This new money does not stay idle, of course, but inflates prices in every market it enters – predominantly stocks and shares, fixed-interest bonds, domestic and commercial property, commodities and every class of investment, from electric cars and crypto-currencies to “non-fungible tokens” (NFTs) – the latest device for anyone who still wants proof that the world has gone stark-raving nuts. The hordes of nouveau riche naturally require financial advice from that new breed – “wealth managers” – whose masterful expertise is advertised in every Sunday supplement. The big law and accounting firms are growing fat on fees for arranging “deals” – Deloitte has just announced that each of its 700+ partners will take home £1 million for Christmas! As I have said before, the mountains of fiat must go somewhere!
When the scales fall from people’s eyes the denouement will hit – hard
Governments know there is a limit to the suffering that pensioners, lenders and savers will endure. Inflation depletes their hard-earned savings without any compensatory interest. This is a wealth-transfer that sees savers effectively paying off the national debt, widening the gulf between rich and poor. No wonder governments steadfastly insist that the rise in price inflation is merely a temporary “spike” – they love it! It will end only when a risk-rated bond market forces up real interest rates. The Chancellor knows that an increase in interest from its present level of 0.25% to just 1% will cost the exchequer another £40 billion – per annum!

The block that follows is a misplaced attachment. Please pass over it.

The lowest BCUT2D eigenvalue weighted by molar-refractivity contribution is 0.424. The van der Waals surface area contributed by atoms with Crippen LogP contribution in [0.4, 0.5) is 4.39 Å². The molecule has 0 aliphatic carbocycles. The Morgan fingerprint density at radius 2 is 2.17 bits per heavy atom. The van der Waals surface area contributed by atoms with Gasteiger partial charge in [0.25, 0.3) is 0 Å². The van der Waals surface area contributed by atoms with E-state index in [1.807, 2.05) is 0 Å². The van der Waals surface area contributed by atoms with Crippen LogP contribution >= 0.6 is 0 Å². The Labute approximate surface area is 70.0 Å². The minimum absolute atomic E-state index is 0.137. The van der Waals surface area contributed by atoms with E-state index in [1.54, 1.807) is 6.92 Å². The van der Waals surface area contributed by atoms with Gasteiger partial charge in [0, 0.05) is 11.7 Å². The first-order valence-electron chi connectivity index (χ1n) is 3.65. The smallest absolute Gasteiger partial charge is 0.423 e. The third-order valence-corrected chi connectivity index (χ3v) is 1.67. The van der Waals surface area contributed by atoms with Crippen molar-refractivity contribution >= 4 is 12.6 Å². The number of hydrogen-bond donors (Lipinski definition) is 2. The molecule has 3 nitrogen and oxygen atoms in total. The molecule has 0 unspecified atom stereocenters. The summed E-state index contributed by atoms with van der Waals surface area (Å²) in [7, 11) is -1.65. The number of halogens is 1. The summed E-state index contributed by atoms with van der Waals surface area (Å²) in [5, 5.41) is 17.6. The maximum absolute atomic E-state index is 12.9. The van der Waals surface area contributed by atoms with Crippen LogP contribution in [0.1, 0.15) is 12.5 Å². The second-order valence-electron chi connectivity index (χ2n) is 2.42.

This government is running on empty – not just fuel, but ideas. Their mechanical knee-jerking that passes as policy leads to anti-market interference such as the energy price cap – responsible for wiping out smaller operators unable to recover their own increased costs from customers. The government’s claim that the cost of renewables is plunging is seen to be another lie when you take account of the subsidies it pays to energy generators via consumer levies – currently over £10 billion a year.
The end-game of currency destruction will manifest when our suppliers feel better off holding on to their goods – rather than exchange them for the tokens of a failing currency. Maybe then we’ll understand the consequences of Nixon’s unilateral severance act, 50 years ago.